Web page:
On December 15, 1882, Australia’s first female trade union, the Tailoress’ Association of Melbourne, was established.
This marked the beginning of the gender equality movement in Australia, and was shortly followed by the nation’s first women’s suffrage society.
Since then, women’s rights activists have fought tirelessly for the right to vote, work, access contraception, paid maternity leave, and so much more.
Enormous progress has been made, but we are far from the finish line.
Here are five serious consequences of gender inequality that prevail today.
1. Domestic violence
Every week, a woman is killed by her current or former partner in Australia, making violence against women a leading cause of illness, disability and premature death.
The statistics are far worse for women with a disability, culturally diverse women, and Aboriginal and Torres Strait Islander women, who are 32 times more likely to be admitted to hospital as a result of domestic violence.
Violence against women is serious but preventable, as it is caused by social factors such as gender norms and rigid stereotypes of masculinity and femininity.
Australia’s framework for the prevention of violence against women Change the Story outlines key actions that must be taken to change the gendered drivers of violence against women.
These drivers include condoning of violence against women, normalising disrespect towards women, aggressive male peer relations, and limitations on women’s independence and decision-making.
Extensive research has indicated that harmful gender stereotypes begin early in life, but that collective action truly can change the story of violence against women.
2. The pay gap
While Australia’s gender pay gap hit a record low this year, it has fluctuated between 14 and 19 per cent over the past 20 years. On average, women take home $241 less per week than their male counterparts, equating to approximately $12,000 per year.
According to the Workplace Gender Equality Agency, the pay gap is influenced by recruitment discrimination, conscious and unconscious bias, female-dominated industries attracting lower wages, and women experiencing more disruptions to their careers which can limit progression opportunities.
Women provide the majority of unpaid care and domestic labour even if employed full-time, so workplace inflexibility for caring responsibilities, especially in senior positions, creates barriers to women’s financial success and independence.
3. The pink tax
Women not only earn less for the same work, they also pay more for many products and services.
Sometimes referred to as the pink tax, until recently this included Goods and Services Tax (GST) on female sanitary products, despite no taxation on products like Viagra or condoms. This tax has now been lifted from sanitary pads and tampons, however prices still vary greatly between men and women’s toiletries, clothing, and personal services such as haircuts.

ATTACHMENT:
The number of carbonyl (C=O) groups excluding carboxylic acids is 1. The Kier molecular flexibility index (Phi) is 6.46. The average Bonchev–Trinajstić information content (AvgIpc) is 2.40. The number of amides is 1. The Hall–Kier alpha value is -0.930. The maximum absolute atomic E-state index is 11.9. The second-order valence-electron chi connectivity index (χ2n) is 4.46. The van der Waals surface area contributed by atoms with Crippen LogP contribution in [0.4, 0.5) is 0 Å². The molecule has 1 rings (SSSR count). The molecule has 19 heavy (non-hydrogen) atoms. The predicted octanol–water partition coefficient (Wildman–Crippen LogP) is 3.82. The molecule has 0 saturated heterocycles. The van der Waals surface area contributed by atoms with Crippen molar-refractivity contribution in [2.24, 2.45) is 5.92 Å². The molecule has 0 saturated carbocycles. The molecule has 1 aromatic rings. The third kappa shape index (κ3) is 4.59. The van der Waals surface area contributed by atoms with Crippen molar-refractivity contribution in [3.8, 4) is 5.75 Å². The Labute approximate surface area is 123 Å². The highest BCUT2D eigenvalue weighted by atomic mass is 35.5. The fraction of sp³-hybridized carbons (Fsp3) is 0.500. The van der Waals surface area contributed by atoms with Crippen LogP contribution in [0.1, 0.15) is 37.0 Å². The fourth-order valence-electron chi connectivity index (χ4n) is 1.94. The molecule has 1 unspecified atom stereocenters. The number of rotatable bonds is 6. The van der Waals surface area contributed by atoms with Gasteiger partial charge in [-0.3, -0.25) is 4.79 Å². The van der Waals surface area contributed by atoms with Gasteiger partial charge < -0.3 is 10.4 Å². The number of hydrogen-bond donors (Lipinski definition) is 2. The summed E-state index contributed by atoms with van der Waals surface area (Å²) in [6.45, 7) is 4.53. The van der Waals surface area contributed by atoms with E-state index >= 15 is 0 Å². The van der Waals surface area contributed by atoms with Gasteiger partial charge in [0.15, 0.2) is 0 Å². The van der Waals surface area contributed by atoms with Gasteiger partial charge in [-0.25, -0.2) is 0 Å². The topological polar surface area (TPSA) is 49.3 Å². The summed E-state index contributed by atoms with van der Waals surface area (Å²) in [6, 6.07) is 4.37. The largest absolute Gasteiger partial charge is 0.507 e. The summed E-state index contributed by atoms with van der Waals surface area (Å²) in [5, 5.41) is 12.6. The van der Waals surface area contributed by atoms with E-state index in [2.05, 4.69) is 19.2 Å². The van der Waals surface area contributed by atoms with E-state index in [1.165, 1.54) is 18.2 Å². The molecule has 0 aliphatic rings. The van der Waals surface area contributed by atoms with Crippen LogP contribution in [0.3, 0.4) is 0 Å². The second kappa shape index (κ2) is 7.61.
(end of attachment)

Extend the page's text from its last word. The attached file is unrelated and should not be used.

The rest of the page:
Independent movement group GetUp has launched a petition to close the gender price gap, and published examples of price inflation for women’s products and services. Examples include identical shirts priced at $49.95 for men and $59.95 for women, and a $10 price difference between toy toolboxes for children based on whether it was yellow or pink.
The difference may seem minor, but a lifetime of paying more for regularly used items can have serious impacts for women’s financial wellbeing.
Barriers to financial independence create serious risks for homelessness, particularly for single mothers and those reliant on part-time wages or parenting payments.
Women are retiring with less superannuation than men, leading to a 30 per cent increase in homelessness among older women.
Domestic violence also greatly increases the risk of women becoming homeless, and is the most common reason women present to Australia’s main government homelessness program, the Supported Accommodation Assistance Program (SAAP).
The last Census recorded almost 50,000 women as homeless in Australia.
5. Physical and mental health
Women are less physically active than men at all life stages, and participation declines with age.
Exercise is an important factor for physical and mental wellbeing, so it’s concerning that girls start to avoid exercise in early adolescence because of social pressures and poor body image.
Nearly half of women aged over 25 lack confidence in gyms or sporting clubs, and about 40 per cent of women feel embarrassed to exercise in public.
Gender equity also has serious impacts on mental health. Body image pressures, gender expectations and other factors contribute to a prevalence of anxiety and depression in women two to three times the rate of men.
Fear of violence or harassment prevents women feeling safe in their own communities, which influences women’s use of public spaces such as avoiding walking home from work or using public transport, further compounding physical and mental health risks.
More work to be done
Despite astonishing progress being made to date by female rights activists, the work is far from complete.
If you’re wondering how you can continue the movement and find your inner activist, consider signing up for updates from the International Women’s Development Agency.
And if you’re in a position to, hire women and support female-led businesses.